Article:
When it comes to infrastructure, even though we didn’t face power cuts like in Nepal, terrible roads like in Laos or bad trains like in Vietnam, India had, hands down, the dirtiest and most chaotic streets. The local culture was to simply dispose of whatever on the streets, inclusive of human waste. Vehicles on the streets bent the laws of physics to make room and overtake another. There was always so much happening around us that it didn’t take long to be overwhelmed. Every day was its own struggle.

India has an extensive railroad network which we used a lot, spending over a quarter of our nights in India on night trains, going from one city to another. Again, it wasn’t easy. Getting tickets was an arduous quest, as trains were fully booked weeks if not months in advance. Even with second or first class beds, one can only take so many overnight trains before sleep deprivation sets in. Nonetheless, it was the most convenient method of transportation for us and we learned to appreciate it.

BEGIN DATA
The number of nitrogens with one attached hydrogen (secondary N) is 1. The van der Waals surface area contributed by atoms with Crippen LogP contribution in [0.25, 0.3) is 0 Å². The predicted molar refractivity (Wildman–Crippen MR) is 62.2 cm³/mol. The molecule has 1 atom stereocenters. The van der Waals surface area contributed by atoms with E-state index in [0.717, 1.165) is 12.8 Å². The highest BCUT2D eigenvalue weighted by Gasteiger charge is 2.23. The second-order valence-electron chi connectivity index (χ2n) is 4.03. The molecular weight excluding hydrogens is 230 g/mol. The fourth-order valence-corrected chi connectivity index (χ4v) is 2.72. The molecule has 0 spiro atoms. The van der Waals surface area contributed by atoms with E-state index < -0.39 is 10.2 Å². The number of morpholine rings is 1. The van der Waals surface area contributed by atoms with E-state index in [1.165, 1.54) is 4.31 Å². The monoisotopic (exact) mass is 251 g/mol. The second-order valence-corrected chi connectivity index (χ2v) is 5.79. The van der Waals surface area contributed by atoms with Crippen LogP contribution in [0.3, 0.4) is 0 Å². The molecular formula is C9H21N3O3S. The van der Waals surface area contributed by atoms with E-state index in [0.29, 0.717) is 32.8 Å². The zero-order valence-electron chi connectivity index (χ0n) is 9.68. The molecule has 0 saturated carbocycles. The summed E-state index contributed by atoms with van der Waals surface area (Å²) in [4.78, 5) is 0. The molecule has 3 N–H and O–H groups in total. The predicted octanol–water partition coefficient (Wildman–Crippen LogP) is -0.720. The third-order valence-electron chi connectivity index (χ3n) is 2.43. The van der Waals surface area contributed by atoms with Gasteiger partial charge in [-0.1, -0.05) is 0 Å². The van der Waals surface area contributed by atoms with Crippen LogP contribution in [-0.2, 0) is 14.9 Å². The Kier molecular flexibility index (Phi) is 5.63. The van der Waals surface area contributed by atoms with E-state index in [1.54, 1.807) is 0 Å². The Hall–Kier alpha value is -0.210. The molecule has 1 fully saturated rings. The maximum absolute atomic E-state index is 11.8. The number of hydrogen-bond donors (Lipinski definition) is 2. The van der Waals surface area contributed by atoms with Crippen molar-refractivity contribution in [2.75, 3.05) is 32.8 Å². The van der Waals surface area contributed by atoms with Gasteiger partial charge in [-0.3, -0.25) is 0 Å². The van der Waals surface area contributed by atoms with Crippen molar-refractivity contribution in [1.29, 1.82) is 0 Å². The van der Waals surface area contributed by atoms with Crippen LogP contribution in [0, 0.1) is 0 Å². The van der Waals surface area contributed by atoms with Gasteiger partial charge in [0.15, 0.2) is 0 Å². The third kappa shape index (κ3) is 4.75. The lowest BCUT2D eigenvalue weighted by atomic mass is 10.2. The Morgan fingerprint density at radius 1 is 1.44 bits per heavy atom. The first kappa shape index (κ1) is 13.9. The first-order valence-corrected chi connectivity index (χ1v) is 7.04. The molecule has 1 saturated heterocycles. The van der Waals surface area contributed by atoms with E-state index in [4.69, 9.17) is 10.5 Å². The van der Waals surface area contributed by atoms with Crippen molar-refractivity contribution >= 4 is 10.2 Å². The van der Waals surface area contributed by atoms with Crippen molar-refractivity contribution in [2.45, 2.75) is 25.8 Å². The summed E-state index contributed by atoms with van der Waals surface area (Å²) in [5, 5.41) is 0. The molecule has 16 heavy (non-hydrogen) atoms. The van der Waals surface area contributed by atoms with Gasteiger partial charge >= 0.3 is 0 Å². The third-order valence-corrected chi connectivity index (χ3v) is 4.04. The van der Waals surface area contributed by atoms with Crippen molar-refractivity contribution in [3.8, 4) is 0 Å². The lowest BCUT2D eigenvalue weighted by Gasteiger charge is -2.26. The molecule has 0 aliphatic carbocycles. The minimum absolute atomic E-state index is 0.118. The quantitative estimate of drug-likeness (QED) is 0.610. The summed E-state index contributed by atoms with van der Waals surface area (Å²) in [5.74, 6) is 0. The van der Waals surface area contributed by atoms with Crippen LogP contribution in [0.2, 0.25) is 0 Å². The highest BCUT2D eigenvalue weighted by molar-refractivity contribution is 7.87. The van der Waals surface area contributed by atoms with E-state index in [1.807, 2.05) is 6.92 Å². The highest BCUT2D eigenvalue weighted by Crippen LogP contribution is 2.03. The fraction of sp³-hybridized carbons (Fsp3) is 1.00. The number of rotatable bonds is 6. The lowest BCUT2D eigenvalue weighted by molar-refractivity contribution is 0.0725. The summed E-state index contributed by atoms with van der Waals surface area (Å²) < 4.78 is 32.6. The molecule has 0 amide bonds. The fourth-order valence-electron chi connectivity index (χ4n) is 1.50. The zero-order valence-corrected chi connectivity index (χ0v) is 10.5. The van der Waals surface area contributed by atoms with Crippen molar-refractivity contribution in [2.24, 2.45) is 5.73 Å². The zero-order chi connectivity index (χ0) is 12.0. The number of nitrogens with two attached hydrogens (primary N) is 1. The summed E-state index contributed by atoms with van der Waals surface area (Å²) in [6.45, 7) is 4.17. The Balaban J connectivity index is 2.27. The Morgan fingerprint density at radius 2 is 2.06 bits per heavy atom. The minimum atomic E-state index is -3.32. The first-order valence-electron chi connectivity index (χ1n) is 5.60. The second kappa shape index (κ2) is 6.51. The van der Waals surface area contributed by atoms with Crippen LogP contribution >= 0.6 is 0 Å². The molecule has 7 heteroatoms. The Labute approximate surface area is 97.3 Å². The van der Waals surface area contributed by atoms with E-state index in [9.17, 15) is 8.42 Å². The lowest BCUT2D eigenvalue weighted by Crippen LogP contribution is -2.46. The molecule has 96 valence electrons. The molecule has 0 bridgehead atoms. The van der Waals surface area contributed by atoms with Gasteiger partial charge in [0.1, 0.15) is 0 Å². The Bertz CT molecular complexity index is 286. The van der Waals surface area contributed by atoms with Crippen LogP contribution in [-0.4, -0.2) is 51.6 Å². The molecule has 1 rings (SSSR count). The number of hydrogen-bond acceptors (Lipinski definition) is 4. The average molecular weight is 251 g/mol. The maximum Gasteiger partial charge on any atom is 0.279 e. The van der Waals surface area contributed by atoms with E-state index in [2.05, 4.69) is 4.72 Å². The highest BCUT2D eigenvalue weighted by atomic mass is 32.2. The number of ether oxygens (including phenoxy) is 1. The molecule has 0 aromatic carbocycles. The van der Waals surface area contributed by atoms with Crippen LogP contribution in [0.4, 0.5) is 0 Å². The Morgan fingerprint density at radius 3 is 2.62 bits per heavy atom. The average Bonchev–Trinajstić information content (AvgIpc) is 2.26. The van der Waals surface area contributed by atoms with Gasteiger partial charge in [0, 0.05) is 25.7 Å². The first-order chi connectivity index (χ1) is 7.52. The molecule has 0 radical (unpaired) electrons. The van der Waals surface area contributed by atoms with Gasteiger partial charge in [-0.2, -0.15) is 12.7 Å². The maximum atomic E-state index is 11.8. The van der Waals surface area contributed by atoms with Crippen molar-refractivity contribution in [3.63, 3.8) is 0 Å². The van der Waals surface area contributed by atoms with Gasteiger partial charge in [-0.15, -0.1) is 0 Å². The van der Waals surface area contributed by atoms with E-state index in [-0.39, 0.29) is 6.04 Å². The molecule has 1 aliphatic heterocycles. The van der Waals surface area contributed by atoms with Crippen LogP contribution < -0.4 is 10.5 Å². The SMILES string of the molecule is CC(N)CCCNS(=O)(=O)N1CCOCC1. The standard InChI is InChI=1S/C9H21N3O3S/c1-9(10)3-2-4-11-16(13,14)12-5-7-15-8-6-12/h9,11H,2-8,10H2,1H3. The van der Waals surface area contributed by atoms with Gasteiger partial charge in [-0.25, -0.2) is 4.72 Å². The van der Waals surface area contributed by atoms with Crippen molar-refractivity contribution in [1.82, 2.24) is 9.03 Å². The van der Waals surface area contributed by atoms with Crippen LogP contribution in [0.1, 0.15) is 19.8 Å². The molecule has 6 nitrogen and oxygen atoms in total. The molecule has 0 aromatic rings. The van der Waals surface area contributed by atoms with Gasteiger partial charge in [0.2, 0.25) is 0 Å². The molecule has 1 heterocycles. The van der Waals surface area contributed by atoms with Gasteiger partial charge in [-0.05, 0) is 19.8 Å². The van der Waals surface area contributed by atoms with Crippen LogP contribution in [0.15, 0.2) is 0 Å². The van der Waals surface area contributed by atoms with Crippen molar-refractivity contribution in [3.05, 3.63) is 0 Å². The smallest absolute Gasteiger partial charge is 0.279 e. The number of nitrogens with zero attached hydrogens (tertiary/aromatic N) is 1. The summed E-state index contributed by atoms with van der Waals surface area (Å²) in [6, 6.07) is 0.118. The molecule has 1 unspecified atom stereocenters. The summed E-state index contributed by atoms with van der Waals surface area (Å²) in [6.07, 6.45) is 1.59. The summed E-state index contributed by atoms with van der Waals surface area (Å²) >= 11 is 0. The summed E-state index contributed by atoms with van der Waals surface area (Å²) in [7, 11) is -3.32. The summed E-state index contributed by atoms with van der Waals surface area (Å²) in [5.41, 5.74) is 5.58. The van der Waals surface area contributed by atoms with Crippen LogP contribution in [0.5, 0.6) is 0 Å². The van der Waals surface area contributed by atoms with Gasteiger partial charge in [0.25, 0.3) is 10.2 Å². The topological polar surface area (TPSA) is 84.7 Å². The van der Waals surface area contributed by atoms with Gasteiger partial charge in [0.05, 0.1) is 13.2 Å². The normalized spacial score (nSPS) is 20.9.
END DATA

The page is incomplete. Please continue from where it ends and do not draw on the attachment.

If all the other things I mentioned about India seem negative, what made it worthwhile were some of the one-of-a-kind experiences we had. There’s nothing like the mystical Taj Mahal up close, seeing life and death on the sacred Ganges or feeling like a Maharaja while walking through the maze of the Amer Palace. Some of the most unique days of our entire trip took place in India and we are very thankful for it. I will never forget how we crossed the Thar Desert on the back of a camel and gazed at the most beautiful sky I’ve ever seen. Nor will I forget how we tried to get recruited for a Bollywood movie. Those experiences will always be a reminder of why it was worth traveling in India.